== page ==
Note: A polarized range is a range that contains strong hands and relatively weak hands, without any medium-strength hands.
These two examples had some small differences, but the main takeaway is the same:
Check-calling should be your most frequent play with a flush draw against a c-bet, but you should also sometimes check-raise to balance out the value range.
How to Play Flush Draws on the Turn
The two most common scenarios in which you will have a flush draw on the turn are:
- When you face a bet on the turn (aka double barrel) after check-calling on the flop
- When you face a check-back on the flop
So, the focus of this section will be these two scenarios.
Facing a Double Barrel: (Q♠ 5♦ 4♦) T♥
Let’s first talk about how to play when facing a double barrel.
Your opponent’s double barreling range on the turn will usually be even more polarized than the c-betting strategy from the flop, regardless of the actual board. Additionally, you won’t have as many strong hands in your range since you would have check-raised with some of them on the flop.
For these reasons, you should be very selective with your check-raise hands on the turn when faced with a double-barrel.
To illustrate this, let’s go back to the Q♠ 5♦ 4♦ with the T♥ falling on the turn.
Since you have to limit your check-raise semi-bluffs, you have to restrict yourself to the very best ones available. The majority of the flush draws won’t make the cut, but combo draws do.
Here’s how the solver plays flush draws versus a bet on the turn:
You can see that the solver really likes check-raising combo draws (J♦ 8♦, 6♦ 3♦, A♦ 3♦, etc), but apparently, there aren’t quite enough of those. So, the solver mixes in some second nut flush draws (K♦ 2♦ – K♦ 7♦) as the second-best option:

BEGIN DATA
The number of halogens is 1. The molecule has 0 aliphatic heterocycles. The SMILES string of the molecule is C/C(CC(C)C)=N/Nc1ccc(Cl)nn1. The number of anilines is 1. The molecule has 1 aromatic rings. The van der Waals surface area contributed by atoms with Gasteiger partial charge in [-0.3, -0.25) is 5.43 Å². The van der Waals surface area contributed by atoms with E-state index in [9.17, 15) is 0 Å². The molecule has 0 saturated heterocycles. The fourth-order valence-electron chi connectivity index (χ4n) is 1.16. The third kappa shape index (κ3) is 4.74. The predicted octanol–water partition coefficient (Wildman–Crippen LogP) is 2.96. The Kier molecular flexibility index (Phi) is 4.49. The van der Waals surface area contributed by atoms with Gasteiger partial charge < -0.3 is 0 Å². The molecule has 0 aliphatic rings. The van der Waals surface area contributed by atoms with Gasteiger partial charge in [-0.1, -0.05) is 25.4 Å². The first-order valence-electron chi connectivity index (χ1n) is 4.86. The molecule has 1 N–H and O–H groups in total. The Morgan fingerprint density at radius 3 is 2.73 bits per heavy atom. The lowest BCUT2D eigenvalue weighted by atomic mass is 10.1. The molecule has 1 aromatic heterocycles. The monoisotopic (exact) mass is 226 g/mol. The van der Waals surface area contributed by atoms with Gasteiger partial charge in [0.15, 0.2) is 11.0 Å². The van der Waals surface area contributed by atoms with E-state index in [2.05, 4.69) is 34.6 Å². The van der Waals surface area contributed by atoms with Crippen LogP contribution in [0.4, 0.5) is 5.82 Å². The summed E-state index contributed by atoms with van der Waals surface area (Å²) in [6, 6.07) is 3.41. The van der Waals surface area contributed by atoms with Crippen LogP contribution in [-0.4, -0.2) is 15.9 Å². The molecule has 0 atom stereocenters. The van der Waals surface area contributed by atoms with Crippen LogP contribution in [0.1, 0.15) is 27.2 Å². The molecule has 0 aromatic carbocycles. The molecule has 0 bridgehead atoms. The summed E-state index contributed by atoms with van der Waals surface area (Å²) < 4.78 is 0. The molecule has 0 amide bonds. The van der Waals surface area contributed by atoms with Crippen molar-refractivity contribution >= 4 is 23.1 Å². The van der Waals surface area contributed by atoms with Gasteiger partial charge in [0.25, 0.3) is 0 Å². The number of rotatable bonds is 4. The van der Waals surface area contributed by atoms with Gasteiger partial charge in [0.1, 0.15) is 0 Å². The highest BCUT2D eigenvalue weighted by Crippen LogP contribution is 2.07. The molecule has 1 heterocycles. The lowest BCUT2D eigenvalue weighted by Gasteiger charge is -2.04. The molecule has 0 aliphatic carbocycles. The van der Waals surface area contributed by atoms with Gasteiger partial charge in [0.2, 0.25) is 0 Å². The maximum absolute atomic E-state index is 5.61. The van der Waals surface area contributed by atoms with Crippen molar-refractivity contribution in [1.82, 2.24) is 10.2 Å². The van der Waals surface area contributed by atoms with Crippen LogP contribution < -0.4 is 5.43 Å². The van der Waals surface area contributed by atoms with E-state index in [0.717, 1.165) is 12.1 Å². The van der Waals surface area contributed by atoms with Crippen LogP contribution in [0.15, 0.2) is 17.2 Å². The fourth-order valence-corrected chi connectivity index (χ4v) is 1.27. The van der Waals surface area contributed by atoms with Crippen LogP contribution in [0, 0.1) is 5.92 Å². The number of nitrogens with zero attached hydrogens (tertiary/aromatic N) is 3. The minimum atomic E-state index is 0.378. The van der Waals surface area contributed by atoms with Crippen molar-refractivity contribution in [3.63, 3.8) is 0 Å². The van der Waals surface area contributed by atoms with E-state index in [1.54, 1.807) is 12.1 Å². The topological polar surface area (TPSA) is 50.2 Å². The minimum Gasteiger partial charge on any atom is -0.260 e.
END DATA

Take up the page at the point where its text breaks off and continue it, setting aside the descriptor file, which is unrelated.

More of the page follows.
Regarding which flush draws to check-call, it will depend a lot on your opponent’s bet size. Against a 66-80% pot double barrel, you will need the nut flush draw or the second nut flush draw to justify calling. The lower flush draws should simply fold against this medium bet size.
If your opponent chooses an overbet size, then only nut flush draws are strong enough to check-call once more. There are two reasons why nut flush draws are strong enough to call: they can river the nuts and win an entire stack, or sometimes win with ace-high if the action checks through on the river.
Facing a Check-Back on the Flop: J♦ 8♦ 5♠ (2♣)
For this point, let’s go back to the J♦ 8♦ 5♠ flop with the 2♣ falling on the turn.
After your opponent checks back on the flop, flush draws are prime candidates for probing on the turn for two reasons:
- Flush draws have a lot of equity to improve to the best hand (at least 9 outs, sometimes more if the pair outs are live)
- These hands have little to no showdown value
This is why, with an unpaired flush draw, you should almost always be probe betting on the turn. The only exception is with the strongest nut flush draws such as AT and A9. Those hands can be check-called because they have enough showdown value, as this solver screenshot shows:
This is pretty much the gist of how to play flush draws when you are the caller out of position. You can, and should, go deeper than this if you want to play at the highest level. With this knowledge you should be able to confuse your opponent more often and put in on the spot when you can show up with flush draws in all of the lines.
Now that you’ve learned how to play flush draws as the preflop caller, learn how to play flush draws as the preflop aggressor here.
That’s all for this article! Now go out there are play the hell out of your flush draws and make more money doing it!
Till’ next time, good luck, grinders!